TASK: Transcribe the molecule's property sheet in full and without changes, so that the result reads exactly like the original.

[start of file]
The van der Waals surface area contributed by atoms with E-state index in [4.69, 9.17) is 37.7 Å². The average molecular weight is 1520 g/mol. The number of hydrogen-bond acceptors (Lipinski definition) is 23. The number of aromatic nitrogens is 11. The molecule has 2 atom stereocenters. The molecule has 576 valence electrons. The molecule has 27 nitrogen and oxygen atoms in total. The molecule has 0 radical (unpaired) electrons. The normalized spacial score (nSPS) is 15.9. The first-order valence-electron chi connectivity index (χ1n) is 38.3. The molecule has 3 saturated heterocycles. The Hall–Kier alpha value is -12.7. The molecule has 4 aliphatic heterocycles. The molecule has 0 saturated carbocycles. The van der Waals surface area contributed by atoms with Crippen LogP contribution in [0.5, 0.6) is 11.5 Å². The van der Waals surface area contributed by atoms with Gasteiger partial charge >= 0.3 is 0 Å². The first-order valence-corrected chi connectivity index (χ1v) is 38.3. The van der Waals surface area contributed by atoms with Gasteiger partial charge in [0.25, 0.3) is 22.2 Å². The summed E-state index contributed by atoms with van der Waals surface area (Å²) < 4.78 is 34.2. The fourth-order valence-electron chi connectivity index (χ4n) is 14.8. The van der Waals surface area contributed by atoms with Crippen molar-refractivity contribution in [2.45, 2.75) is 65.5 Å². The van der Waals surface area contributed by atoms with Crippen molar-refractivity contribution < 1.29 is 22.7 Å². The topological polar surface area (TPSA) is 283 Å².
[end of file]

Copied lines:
The van der Waals surface area contributed by atoms with E-state index in [4.69, 9.17) is 37.7 Å². The average molecular weight is 1520 g/mol. The number of hydrogen-bond acceptors (Lipinski definition) is 23. The number of aromatic nitrogens is 11. The molecule has 2 atom stereocenters. The molecule has 576 valence electrons. The molecule has 27 nitrogen and oxygen atoms in total. The molecule has 0 radical (unpaired) electrons. The normalized spacial score (nSPS) is 15.9. The first-order valence-electron chi connectivity index (χ1n) is 38.3. The molecule has 3 saturated heterocycles. The Hall–Kier alpha value is -12.7. The molecule has 4 aliphatic heterocycles. The molecule has 0 saturated carbocycles. The van der Waals surface area contributed by atoms with Crippen LogP contribution in [0.5, 0.6) is 11.5 Å². The van der Waals surface area contributed by atoms with Gasteiger partial charge >= 0.3 is 0 Å². The first-order valence-corrected chi connectivity index (χ1v) is 38.3. The van der Waals surface area contributed by atoms with Gasteiger partial charge in [0.25, 0.3) is 22.2 Å². The summed E-state index contributed by atoms with van der Waals surface area (Å²) < 4.78 is 34.2. The fourth-order valence-electron chi connectivity index (χ4n) is 14.8. The van der Waals surface area contributed by atoms with Crippen molar-refractivity contribution in [2.45, 2.75) is 65.5 Å². The van der Waals surface area contributed by atoms with Crippen molar-refractivity contribution < 1.29 is 22.7 Å². The topological polar surface area (TPSA) is 283 Å².